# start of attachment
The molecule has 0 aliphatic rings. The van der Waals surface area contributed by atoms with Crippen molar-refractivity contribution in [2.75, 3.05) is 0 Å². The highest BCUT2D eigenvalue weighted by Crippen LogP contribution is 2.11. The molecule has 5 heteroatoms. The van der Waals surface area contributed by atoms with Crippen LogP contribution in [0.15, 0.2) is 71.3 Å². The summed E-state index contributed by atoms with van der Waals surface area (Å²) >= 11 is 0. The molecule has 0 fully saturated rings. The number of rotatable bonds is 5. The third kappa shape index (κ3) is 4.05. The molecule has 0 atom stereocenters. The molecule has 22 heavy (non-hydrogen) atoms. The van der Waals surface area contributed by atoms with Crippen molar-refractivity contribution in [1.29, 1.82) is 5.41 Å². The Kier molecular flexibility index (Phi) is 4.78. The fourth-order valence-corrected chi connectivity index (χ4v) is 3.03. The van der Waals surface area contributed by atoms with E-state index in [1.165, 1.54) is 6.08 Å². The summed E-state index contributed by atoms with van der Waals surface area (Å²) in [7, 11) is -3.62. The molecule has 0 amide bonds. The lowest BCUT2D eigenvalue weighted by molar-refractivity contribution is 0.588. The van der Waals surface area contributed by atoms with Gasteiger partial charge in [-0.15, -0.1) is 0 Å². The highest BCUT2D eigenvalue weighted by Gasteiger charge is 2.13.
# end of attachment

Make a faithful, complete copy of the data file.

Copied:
The molecule has 0 aliphatic rings. The van der Waals surface area contributed by atoms with Crippen molar-refractivity contribution in [2.75, 3.05) is 0 Å². The highest BCUT2D eigenvalue weighted by Crippen LogP contribution is 2.11. The molecule has 5 heteroatoms. The van der Waals surface area contributed by atoms with Crippen LogP contribution in [0.15, 0.2) is 71.3 Å². The summed E-state index contributed by atoms with van der Waals surface area (Å²) >= 11 is 0. The molecule has 0 fully saturated rings. The number of rotatable bonds is 5. The third kappa shape index (κ3) is 4.05. The molecule has 0 atom stereocenters. The molecule has 22 heavy (non-hydrogen) atoms. The van der Waals surface area contributed by atoms with Crippen molar-refractivity contribution in [1.29, 1.82) is 5.41 Å². The Kier molecular flexibility index (Phi) is 4.78. The fourth-order valence-corrected chi connectivity index (χ4v) is 3.03. The van der Waals surface area contributed by atoms with E-state index in [1.165, 1.54) is 6.08 Å². The summed E-state index contributed by atoms with van der Waals surface area (Å²) in [7, 11) is -3.62. The molecule has 0 amide bonds. The lowest BCUT2D eigenvalue weighted by molar-refractivity contribution is 0.588. The van der Waals surface area contributed by atoms with Gasteiger partial charge in [-0.15, -0.1) is 0 Å². The highest BCUT2D eigenvalue weighted by Gasteiger charge is 2.13.